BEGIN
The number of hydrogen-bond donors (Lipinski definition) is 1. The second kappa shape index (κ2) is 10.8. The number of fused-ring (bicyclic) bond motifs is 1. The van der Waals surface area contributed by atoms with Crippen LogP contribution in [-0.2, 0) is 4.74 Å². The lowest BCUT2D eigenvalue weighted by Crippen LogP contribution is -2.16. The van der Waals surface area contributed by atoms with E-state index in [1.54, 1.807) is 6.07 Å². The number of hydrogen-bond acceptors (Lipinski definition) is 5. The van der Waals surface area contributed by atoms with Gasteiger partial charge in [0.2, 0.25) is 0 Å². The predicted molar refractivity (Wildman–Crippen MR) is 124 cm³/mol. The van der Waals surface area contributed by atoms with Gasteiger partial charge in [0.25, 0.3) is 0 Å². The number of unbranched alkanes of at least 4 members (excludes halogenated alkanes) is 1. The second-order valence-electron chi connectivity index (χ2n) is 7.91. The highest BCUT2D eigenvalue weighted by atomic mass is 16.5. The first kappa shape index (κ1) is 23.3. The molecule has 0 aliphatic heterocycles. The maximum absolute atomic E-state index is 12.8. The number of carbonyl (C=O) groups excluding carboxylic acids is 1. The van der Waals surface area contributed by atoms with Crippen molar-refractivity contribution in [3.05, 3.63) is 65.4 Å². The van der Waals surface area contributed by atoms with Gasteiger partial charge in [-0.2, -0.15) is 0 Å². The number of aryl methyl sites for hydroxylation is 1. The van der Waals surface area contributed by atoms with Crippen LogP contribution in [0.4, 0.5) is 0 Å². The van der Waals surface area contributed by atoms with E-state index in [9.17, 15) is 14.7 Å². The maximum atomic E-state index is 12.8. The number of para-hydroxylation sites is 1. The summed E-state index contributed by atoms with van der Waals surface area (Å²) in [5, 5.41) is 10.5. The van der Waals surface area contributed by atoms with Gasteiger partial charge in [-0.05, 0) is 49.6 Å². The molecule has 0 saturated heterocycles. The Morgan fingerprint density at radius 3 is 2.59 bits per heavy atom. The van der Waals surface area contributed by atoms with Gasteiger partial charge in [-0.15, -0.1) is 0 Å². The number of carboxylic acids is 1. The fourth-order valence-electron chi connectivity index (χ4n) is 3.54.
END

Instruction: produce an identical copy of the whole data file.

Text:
The number of hydrogen-bond donors (Lipinski definition) is 1. The second kappa shape index (κ2) is 10.8. The number of fused-ring (bicyclic) bond motifs is 1. The van der Waals surface area contributed by atoms with Crippen LogP contribution in [-0.2, 0) is 4.74 Å². The lowest BCUT2D eigenvalue weighted by Crippen LogP contribution is -2.16. The van der Waals surface area contributed by atoms with E-state index in [1.54, 1.807) is 6.07 Å². The number of hydrogen-bond acceptors (Lipinski definition) is 5. The van der Waals surface area contributed by atoms with Gasteiger partial charge in [0.2, 0.25) is 0 Å². The predicted molar refractivity (Wildman–Crippen MR) is 124 cm³/mol. The van der Waals surface area contributed by atoms with Gasteiger partial charge in [0.25, 0.3) is 0 Å². The number of unbranched alkanes of at least 4 members (excludes halogenated alkanes) is 1. The second-order valence-electron chi connectivity index (χ2n) is 7.91. The highest BCUT2D eigenvalue weighted by atomic mass is 16.5. The first kappa shape index (κ1) is 23.3. The molecule has 0 aliphatic heterocycles. The maximum absolute atomic E-state index is 12.8. The number of carbonyl (C=O) groups excluding carboxylic acids is 1. The van der Waals surface area contributed by atoms with Crippen molar-refractivity contribution in [3.05, 3.63) is 65.4 Å². The van der Waals surface area contributed by atoms with Gasteiger partial charge in [-0.2, -0.15) is 0 Å². The number of aryl methyl sites for hydroxylation is 1. The van der Waals surface area contributed by atoms with Crippen LogP contribution in [0.4, 0.5) is 0 Å². The van der Waals surface area contributed by atoms with E-state index in [9.17, 15) is 14.7 Å². The maximum atomic E-state index is 12.8. The number of para-hydroxylation sites is 1. The summed E-state index contributed by atoms with van der Waals surface area (Å²) in [5, 5.41) is 10.5. The van der Waals surface area contributed by atoms with Gasteiger partial charge in [-0.05, 0) is 49.6 Å². The molecule has 0 saturated heterocycles. The Morgan fingerprint density at radius 3 is 2.59 bits per heavy atom. The van der Waals surface area contributed by atoms with Gasteiger partial charge in [-0.15, -0.1) is 0 Å². The number of carboxylic acids is 1. The fourth-order valence-electron chi connectivity index (χ4n) is 3.54.